A popular game using karaoke is to randomly type in a number and call up a song, which participants take a turn to try to sing as much as they can. In some machines, this game is pre-programmed and may be limited to a genre so that they cannot call up an obscure national anthem that none of them can sing. This game has come to be called "Kamikaze Karaoke" in some parts of the United States and Canada.
Many low-end entertainment systems (boom boxes etc) have a karaoke mode that attempts to remove the vocal track from general (non-karaoke) audio CDs. This is done by center removal which exploits the fact that in most music the vocals are in the center. This means that the voice, as part of the music, has equal volume on both stereo channels and no phase difference. To get the quasi-karaoke (mono) track the left channel of the original audio is subtracted from the right channel. The crudeness of that approach is reflected in the often poor performance of voice removal. Common effects are hearing the echo of the voice track (due to stereo echo being put on the vocals), and also other instruments that happen to be mixed into the center get removed (snare/bass drum, solo instruments), degrading this approach to hardly more than a gimmick in those devices.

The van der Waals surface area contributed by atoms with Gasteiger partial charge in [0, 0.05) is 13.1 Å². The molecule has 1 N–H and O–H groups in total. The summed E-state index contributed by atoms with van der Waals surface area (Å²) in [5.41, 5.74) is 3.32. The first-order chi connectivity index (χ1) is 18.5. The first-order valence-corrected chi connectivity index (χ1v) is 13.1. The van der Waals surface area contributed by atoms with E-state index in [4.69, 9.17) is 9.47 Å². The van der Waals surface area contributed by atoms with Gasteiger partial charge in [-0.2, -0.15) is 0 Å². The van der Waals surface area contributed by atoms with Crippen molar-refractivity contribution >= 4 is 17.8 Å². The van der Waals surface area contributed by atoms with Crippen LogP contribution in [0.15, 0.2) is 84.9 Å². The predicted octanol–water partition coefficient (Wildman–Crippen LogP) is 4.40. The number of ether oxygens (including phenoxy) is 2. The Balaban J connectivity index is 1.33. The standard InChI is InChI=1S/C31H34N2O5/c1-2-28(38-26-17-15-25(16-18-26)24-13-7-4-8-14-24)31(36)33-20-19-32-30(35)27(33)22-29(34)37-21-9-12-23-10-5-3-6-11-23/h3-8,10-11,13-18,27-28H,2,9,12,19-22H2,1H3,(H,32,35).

MIDI applications and *.kar files
Some computer programs that serve a similar purpose to the standard karaoke machine have been developed that use MIDI instrumentation to generate the accompaniment rather than a recorded track. This has the advantage of making transposition technically trivial and also shrinks the information needed to provide the accompaniment to the point where it is easy to transfer it across the Internet, even over slow connections. The standard file format used is *.KAR, which is an extension of the standard .MID MIDI disk format, and can be played unaltered by MIDI player software.